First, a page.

76. One issue of accountability that concerned us was the transparency of the remuneration of senior employees at mutuals and co-operatives taking on local authority services and whether that transparency would be reduced when services were transferred from the authority to external organisations. It was evident that organisations had approached the issue differently. Donna Fallows, from Evolve YP, told us salaries were made public and that Evolve YP would be funded through local authority budget for this sector.[128] In the case of Greenwich Leisure and Teme Leisure services there was no direct disclosure of salaries, but councillors considered that salaries should be made available to the council on request.[129]

77. It has to be the case that councillors are accountable for the services a local authority provides. Councils setting up co-operatives or mutuals or transferring services to an existing mutual or co-operative must ensure clear lines of accountability by requiring that services are delivered to contract (as they should with any contractor) and, when appropriate, through direct involvement in the governance structure. Moreover, it must be part of the ethos of mutuals and co-operatives to be open and transparent and that their governance structures and rules will be made publicly available. In our view this disclosure has to include information about senior managers' remuneration.

Local engagement

78. ResPublica in its 2009 report The Ownership State discusses public engagement and called for a system of local government that would give the local people, a stake in their service providers. It argued that the state must enable new associations of service users, community members, voluntary contributors and existing social organisations to take ownership of their services, as partners with direct influence over providers.[130] ResPublica recognised that staff and user engagement was difficult to achieve:

Engagement, whether of the people who use services or the frontline staff who deliver them, is a hard thing to achieve. The very structure of our public services militates against it. Trying to achieve true engagement in existing structures invariably feels like a partial fix in an otherwise hopelessly compromised system. Frontline leadership is a scare commodity in large multidisciplinary organisations with centralised cost control and management by target. User involvement often becomes not co-creation but the choreographed rubber-stamping of top-down decision making.[131]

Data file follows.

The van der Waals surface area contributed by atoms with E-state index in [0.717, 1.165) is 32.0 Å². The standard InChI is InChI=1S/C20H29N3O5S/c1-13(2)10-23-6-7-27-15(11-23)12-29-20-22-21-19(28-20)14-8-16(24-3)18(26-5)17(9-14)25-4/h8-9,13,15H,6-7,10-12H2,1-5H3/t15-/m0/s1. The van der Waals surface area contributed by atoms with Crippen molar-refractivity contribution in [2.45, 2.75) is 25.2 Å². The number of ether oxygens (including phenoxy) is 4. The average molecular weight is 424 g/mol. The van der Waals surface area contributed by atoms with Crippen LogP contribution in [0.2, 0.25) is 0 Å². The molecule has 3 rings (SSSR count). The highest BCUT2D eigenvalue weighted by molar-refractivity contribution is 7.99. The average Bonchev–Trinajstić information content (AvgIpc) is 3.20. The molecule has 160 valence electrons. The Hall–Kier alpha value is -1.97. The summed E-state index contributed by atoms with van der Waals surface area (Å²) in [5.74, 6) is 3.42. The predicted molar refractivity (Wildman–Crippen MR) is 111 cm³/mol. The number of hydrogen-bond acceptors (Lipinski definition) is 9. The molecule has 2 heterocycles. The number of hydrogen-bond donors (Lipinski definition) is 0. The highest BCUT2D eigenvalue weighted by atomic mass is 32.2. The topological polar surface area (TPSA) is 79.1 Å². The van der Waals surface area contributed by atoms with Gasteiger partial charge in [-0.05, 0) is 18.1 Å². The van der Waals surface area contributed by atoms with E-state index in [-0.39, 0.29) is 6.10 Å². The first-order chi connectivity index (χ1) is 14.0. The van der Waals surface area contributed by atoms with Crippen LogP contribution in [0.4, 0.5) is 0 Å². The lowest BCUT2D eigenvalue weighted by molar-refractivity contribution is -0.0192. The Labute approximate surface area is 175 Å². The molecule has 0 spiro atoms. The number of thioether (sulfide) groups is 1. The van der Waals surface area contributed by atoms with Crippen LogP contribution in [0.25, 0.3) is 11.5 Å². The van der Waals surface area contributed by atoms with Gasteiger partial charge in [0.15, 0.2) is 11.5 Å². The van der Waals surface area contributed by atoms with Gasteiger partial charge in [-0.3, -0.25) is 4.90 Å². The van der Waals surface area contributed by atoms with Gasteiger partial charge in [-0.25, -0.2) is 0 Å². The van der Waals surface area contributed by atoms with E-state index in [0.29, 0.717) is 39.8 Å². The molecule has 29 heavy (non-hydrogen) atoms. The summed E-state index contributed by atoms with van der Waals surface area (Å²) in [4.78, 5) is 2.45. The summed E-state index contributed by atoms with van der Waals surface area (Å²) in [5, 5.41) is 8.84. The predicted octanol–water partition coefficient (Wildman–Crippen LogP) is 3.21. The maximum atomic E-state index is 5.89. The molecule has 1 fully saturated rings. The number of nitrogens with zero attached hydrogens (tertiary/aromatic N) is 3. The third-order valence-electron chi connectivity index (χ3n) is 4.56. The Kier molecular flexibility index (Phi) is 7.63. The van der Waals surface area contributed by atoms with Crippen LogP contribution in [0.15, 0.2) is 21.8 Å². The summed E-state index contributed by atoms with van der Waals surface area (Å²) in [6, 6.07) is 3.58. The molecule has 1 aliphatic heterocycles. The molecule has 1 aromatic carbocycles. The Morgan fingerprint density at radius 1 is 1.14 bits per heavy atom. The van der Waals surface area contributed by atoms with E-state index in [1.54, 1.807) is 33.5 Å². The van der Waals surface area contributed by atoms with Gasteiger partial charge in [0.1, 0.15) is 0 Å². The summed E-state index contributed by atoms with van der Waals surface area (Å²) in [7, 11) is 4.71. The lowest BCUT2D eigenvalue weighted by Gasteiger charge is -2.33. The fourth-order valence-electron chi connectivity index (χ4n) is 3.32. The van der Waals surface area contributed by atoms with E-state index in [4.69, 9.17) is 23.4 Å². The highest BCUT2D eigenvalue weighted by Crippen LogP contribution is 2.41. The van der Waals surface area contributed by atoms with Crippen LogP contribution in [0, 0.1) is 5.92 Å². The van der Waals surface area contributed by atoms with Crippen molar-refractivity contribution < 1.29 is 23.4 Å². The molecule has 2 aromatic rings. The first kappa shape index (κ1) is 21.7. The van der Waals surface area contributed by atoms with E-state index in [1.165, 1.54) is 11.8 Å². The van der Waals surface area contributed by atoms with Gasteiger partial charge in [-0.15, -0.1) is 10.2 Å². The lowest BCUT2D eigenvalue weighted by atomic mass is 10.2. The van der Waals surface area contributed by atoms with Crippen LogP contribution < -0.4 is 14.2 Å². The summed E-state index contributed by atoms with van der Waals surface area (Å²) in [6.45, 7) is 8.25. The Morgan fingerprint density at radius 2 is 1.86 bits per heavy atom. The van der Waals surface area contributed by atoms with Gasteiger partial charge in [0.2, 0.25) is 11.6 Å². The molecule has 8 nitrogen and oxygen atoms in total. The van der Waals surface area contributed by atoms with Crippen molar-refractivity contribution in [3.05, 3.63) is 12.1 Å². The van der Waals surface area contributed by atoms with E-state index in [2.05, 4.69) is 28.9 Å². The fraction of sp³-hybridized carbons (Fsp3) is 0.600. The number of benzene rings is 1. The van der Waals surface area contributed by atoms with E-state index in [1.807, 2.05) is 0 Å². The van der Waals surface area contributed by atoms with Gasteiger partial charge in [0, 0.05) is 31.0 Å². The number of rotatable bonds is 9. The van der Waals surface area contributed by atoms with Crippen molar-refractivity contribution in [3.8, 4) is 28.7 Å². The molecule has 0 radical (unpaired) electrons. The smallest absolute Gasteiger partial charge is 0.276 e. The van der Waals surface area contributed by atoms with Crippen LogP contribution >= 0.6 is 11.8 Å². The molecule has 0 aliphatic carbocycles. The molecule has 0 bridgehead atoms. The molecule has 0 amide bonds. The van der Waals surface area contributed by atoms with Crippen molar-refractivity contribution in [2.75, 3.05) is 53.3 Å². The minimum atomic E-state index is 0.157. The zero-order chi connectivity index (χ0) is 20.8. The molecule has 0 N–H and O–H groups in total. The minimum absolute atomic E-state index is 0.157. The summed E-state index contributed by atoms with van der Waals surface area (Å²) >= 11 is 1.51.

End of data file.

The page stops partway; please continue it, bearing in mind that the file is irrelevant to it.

79. Phillip Blond, from ResPublica told us that the benefits from co-operative working should come from changing the relationship between local authorities and the public, so that the public become shapers of services rather than consumers of services.[132] Lord Glasman told us that this new relationship would only emerge if the public was organised and encouraged to be engaged and interested in service issues. He said that in some cases the public would need to be "agitated" into doing this.[133]

80. Cllr Ian Parry, Deputy Leader of Staffordshire County Council, told us that, engagement was not always possible and not always what the public wanted:

Some people just want to pay their tax, go out to work, come home at the end of the day and find their dustbin has been emptied. They do not necessarily want to engage in telling you how to do it.[134]

81. While we recognise that not everyone will want to engage with those who deliver their services, mutuals and co-operatives offer greater community and service user engagement. The degree of engagement will vary according to the type of mutual or co-operative but many are capable of linking better with service users. In the case of employee-owned mutuals, while we would not go as far as recommending that they must include representatives of service users in their governance structure, we recommend that Government guidance from the Mutual Support Programme needs to promote effective monitoring of the needs of service users and develop mechanisms for users to shape the delivery of a service. Without these links the potential benefits of mutuals and co-operatives will not be fully realised.


82. The evidence we received from trades unions suggested that the protection of employment standards for those workers delivering the service was crucial to the success of public service mutuals. UNISON stated that reports from its branches:

suggest that the move to more cooperative ways of working is generally instituted by council leaders, with senior officers tasked with implementation, and with little or no involvement of the workforce or those who use services. We believe that attempting to undertake sweeping changes to the way services are designed and delivered without the input of staff and service users is a fatal error, and one that runs contrary to many of the principles of cooperative ways of working.[135]